If he's still not buying it, some suggest you play a little . . . dirty: "I reminded my husband that if I was successful in this program, I would feel better about myself," said Brit, "and, in turn, that my sex drive would increase."


Maybe he's not the talking type. In this case, resort to simple straightforward solutions. Brit had a suggestion that involves "putting all of his crappy food in a couple of drawers that we call his. I just don't ever go there and that has helped."

Or you can hide the junk even further away. Carol6328 made this deal with her partner; "I do the grocery shopping so I get to pick what we have around the house. If he wants junk food, I'll buy it but he has to take it to his office."

After doing this for a couple months, Carol16328 discovered her cravings for garbage faded. "I didn't have a problem with willpower and now we have all sorts of chips and snacks in the house," she enthused.


Mom-o-plenty points out that if you're the house shopper, you're probably also the house chef. "If your husband is complaining, don't play into it," she said. "If you do the cooking and he wants to eat, sooner or later he will either choose to eat what you are cooking or learn to fix his own meals."

She's happy to report that after a little grumbling, she's managed to convert her whole family to the healthy side of dinner. "They have more energy and are not such couch potatoes," she delighted, "and my husband is telling me that he isn't craving sweets as much."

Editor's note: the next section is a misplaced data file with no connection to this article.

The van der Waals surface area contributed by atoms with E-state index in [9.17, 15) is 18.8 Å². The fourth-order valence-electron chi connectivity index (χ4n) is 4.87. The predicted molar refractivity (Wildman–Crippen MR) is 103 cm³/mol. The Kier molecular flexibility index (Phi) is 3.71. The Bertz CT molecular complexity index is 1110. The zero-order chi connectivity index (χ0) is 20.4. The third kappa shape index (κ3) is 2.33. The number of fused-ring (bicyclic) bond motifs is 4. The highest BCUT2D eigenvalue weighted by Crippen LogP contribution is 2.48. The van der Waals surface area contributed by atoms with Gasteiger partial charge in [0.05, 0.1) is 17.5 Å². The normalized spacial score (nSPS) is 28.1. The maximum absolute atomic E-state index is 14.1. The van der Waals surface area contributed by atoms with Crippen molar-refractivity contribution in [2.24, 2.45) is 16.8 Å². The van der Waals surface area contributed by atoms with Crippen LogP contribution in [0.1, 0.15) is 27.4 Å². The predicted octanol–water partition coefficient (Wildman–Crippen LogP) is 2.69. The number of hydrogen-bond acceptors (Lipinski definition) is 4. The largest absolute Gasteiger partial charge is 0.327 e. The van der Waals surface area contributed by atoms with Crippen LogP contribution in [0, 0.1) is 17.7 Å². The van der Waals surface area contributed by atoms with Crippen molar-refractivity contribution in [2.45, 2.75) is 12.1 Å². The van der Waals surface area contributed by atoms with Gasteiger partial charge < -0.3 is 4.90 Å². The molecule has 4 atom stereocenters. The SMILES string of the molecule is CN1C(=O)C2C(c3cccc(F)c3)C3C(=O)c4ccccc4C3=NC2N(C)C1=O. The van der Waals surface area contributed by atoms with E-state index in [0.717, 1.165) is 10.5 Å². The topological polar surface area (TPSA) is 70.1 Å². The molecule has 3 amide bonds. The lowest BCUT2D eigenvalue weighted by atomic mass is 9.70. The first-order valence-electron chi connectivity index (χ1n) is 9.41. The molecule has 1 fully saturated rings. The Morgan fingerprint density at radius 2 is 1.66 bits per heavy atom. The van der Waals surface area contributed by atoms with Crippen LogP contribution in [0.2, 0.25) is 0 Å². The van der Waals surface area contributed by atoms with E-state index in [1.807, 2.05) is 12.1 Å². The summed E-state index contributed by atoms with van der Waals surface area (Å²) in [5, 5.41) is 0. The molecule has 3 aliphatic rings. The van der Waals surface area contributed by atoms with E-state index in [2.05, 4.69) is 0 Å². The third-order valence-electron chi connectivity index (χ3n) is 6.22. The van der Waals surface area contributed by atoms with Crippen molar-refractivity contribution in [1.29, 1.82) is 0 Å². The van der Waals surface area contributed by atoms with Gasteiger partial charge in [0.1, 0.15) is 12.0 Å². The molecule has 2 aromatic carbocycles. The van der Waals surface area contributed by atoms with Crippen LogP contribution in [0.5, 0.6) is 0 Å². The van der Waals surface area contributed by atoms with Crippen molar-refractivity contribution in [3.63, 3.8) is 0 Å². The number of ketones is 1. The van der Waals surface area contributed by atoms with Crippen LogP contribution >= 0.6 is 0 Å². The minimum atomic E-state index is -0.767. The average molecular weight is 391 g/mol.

Paxman chimed in with the male perspective on trying to eat healthy without a lot of support from home. "(My wife) has always been the one to do most of the grocery shopping," he explained, "so now I find that I have to make a shopping trip (or two) dedicated to my new eating habits. Plus I cannot get her involved in these habits, so I find that our meals consist of the family's meal... and mine."

Of course, here's another twist on Paxman's advice. Tell your junk-loving spouse that if they want unhealthy food in the house, they'll have to buy it themselves.


If none of this works, the healthy eater will still prevail in the long run. "Even skinny people can be unhealthy," wrote Alyse27. "Just because your husband eats junk food and doesn't gain weight, doesn't mean that it's not bad for him."

"Maybe once your family sees your awesome Beachbody® that will motivate them too," Want2lookgood added. "Personally, I wouldn't want to walk beside my boyfriend if he had a six pack and I had six rolls."